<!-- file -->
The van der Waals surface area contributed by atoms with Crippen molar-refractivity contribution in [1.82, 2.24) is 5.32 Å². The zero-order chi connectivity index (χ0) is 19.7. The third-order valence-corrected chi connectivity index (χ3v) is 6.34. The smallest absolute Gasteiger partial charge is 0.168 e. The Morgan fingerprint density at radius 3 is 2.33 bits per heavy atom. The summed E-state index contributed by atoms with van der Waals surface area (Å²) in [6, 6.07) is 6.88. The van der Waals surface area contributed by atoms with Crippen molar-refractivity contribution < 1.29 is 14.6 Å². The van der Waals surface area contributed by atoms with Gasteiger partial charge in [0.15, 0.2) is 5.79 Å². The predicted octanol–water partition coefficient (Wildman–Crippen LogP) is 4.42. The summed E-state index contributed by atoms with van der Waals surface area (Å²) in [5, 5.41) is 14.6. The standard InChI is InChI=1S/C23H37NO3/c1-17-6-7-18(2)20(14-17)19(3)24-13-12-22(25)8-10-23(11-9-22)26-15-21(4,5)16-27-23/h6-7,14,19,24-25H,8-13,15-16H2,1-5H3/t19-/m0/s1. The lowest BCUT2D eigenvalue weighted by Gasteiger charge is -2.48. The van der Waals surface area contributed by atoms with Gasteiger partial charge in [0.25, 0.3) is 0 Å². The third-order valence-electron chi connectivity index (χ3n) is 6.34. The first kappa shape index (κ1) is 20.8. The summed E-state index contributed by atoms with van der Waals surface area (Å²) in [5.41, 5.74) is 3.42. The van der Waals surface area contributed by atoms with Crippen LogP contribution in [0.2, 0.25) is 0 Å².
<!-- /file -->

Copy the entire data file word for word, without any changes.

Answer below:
The van der Waals surface area contributed by atoms with Crippen molar-refractivity contribution in [1.82, 2.24) is 5.32 Å². The zero-order chi connectivity index (χ0) is 19.7. The third-order valence-corrected chi connectivity index (χ3v) is 6.34. The smallest absolute Gasteiger partial charge is 0.168 e. The Morgan fingerprint density at radius 3 is 2.33 bits per heavy atom. The summed E-state index contributed by atoms with van der Waals surface area (Å²) in [6, 6.07) is 6.88. The van der Waals surface area contributed by atoms with Crippen molar-refractivity contribution < 1.29 is 14.6 Å². The van der Waals surface area contributed by atoms with Gasteiger partial charge in [0.15, 0.2) is 5.79 Å². The predicted octanol–water partition coefficient (Wildman–Crippen LogP) is 4.42. The summed E-state index contributed by atoms with van der Waals surface area (Å²) in [5, 5.41) is 14.6. The standard InChI is InChI=1S/C23H37NO3/c1-17-6-7-18(2)20(14-17)19(3)24-13-12-22(25)8-10-23(11-9-22)26-15-21(4,5)16-27-23/h6-7,14,19,24-25H,8-13,15-16H2,1-5H3/t19-/m0/s1. The lowest BCUT2D eigenvalue weighted by Gasteiger charge is -2.48. The van der Waals surface area contributed by atoms with Gasteiger partial charge in [0.25, 0.3) is 0 Å². The third-order valence-electron chi connectivity index (χ3n) is 6.34. The first kappa shape index (κ1) is 20.8. The summed E-state index contributed by atoms with van der Waals surface area (Å²) in [5.41, 5.74) is 3.42. The van der Waals surface area contributed by atoms with Crippen LogP contribution in [0.2, 0.25) is 0 Å².